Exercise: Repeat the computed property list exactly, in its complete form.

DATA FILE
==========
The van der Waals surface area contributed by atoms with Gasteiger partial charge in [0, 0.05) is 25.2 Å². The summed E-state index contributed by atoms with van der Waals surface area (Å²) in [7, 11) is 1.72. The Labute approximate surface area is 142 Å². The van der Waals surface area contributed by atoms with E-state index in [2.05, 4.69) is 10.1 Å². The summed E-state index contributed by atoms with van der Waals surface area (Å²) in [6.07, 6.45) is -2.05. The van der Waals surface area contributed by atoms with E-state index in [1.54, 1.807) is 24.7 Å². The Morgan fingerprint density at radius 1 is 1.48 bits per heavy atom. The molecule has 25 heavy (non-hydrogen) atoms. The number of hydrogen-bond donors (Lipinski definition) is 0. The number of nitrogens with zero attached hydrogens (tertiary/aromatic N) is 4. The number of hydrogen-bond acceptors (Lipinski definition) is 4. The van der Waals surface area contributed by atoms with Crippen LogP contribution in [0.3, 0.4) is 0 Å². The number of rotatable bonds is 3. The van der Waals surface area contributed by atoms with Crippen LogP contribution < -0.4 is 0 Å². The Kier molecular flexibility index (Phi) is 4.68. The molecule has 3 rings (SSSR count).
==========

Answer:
The van der Waals surface area contributed by atoms with Gasteiger partial charge in [0, 0.05) is 25.2 Å². The summed E-state index contributed by atoms with van der Waals surface area (Å²) in [7, 11) is 1.72. The Labute approximate surface area is 142 Å². The van der Waals surface area contributed by atoms with E-state index in [2.05, 4.69) is 10.1 Å². The summed E-state index contributed by atoms with van der Waals surface area (Å²) in [6.07, 6.45) is -2.05. The van der Waals surface area contributed by atoms with E-state index in [1.54, 1.807) is 24.7 Å². The Morgan fingerprint density at radius 1 is 1.48 bits per heavy atom. The molecule has 25 heavy (non-hydrogen) atoms. The number of hydrogen-bond donors (Lipinski definition) is 0. The number of nitrogens with zero attached hydrogens (tertiary/aromatic N) is 4. The number of hydrogen-bond acceptors (Lipinski definition) is 4. The van der Waals surface area contributed by atoms with Crippen LogP contribution in [0.3, 0.4) is 0 Å². The number of rotatable bonds is 3. The van der Waals surface area contributed by atoms with Crippen LogP contribution < -0.4 is 0 Å². The Kier molecular flexibility index (Phi) is 4.68. The molecule has 3 rings (SSSR count).